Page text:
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Did the White House Just Accidently Torpedo The Quickie Election Rules?

On Jan. 4, 2012 President Obama announced the recess appointment of three members to the NLRB and set-off a small firestorm over executive authority. The president's position is that the Senate was not still in session because the "pro forma" sessions it had been holding since Dec. 20, 2011 (during which the Senate is gaveled into order for a few seconds before recessing again) were nothing more than a sham. The White House issued a statement declaring “gimmicks do not override the president’s constitutional authority to make appointments to keep the government running.”

If the position of the Obama Administration is that the Senate's pro forma sessions were a sham and do not count as the Senate being in session, then the law of unintended consequences may have caught up with it. The Constitutional provision that permits recess appointments also provides that such recess appointments end when the Senate adjourns its session sine die or without a future day. If the Senate sessions from Dec. 20, 2011 on were a sham and the Senate actually had adjourned, then all of the President's prior recess appointments had their terms end on that date as well. This would include NLRB Member Craig Becker who was part of the two member majority that adopted the quickie election rules that were pushed through at the end of the year. Those new union-friendly rules were adopted on Dec. 21, 2011 and published in the Congressional Record on Dec. 22, 2011 - all after the Senate sessions proclaimed by the White House to be a sham began.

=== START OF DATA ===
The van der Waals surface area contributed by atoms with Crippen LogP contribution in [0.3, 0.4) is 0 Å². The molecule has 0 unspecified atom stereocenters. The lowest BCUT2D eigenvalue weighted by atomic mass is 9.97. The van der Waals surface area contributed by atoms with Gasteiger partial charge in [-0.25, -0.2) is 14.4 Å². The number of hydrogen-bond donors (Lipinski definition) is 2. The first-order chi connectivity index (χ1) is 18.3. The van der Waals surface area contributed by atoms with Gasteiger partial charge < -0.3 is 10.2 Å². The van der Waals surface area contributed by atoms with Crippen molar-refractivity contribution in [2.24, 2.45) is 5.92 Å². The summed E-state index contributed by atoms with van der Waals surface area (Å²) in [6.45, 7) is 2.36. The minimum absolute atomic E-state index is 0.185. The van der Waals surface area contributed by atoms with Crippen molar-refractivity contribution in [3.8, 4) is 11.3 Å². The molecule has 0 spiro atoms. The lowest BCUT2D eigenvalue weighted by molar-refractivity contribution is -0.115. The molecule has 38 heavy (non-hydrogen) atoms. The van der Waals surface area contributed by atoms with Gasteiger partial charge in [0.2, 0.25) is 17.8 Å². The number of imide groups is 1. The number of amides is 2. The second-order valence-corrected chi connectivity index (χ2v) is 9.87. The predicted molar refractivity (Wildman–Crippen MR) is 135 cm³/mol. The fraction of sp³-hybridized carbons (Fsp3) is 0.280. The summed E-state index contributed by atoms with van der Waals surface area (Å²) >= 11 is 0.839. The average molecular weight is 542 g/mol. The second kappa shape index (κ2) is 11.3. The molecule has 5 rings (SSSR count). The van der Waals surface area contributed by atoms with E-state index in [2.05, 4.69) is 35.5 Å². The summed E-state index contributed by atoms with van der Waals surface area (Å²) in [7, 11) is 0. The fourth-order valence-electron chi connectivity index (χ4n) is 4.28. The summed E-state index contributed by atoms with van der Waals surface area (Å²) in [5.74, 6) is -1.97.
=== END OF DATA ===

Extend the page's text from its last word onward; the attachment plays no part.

Attempting to reconcile defense of the new recess appointments and the quickie election regulations could require some legal gymnastics.


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